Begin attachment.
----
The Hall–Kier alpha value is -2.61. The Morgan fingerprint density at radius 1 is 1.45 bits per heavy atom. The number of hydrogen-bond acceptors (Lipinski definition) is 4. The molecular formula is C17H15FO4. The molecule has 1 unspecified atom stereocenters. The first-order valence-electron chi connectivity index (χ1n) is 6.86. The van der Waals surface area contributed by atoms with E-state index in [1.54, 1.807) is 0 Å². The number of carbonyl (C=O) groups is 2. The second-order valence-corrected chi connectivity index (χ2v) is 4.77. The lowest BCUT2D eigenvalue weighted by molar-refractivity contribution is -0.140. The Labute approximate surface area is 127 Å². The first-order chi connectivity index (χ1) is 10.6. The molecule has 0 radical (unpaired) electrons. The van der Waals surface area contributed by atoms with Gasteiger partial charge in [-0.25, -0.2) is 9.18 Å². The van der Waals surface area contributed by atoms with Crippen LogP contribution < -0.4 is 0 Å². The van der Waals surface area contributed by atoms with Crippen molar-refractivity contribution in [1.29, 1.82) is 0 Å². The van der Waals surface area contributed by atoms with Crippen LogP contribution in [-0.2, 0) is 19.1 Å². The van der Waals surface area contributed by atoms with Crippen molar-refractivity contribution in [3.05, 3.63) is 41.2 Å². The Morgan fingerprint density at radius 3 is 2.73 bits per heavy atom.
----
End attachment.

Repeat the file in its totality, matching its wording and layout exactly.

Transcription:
The Hall–Kier alpha value is -2.61. The Morgan fingerprint density at radius 1 is 1.45 bits per heavy atom. The number of hydrogen-bond acceptors (Lipinski definition) is 4. The molecular formula is C17H15FO4. The molecule has 1 unspecified atom stereocenters. The first-order valence-electron chi connectivity index (χ1n) is 6.86. The van der Waals surface area contributed by atoms with E-state index in [1.54, 1.807) is 0 Å². The number of carbonyl (C=O) groups is 2. The second-order valence-corrected chi connectivity index (χ2v) is 4.77. The lowest BCUT2D eigenvalue weighted by molar-refractivity contribution is -0.140. The Labute approximate surface area is 127 Å². The first-order chi connectivity index (χ1) is 10.6. The molecule has 0 radical (unpaired) electrons. The van der Waals surface area contributed by atoms with Gasteiger partial charge in [-0.25, -0.2) is 9.18 Å². The van der Waals surface area contributed by atoms with Crippen LogP contribution < -0.4 is 0 Å². The van der Waals surface area contributed by atoms with Crippen molar-refractivity contribution in [1.29, 1.82) is 0 Å². The van der Waals surface area contributed by atoms with Crippen LogP contribution in [-0.2, 0) is 19.1 Å². The van der Waals surface area contributed by atoms with Crippen molar-refractivity contribution in [3.05, 3.63) is 41.2 Å². The Morgan fingerprint density at radius 3 is 2.73 bits per heavy atom.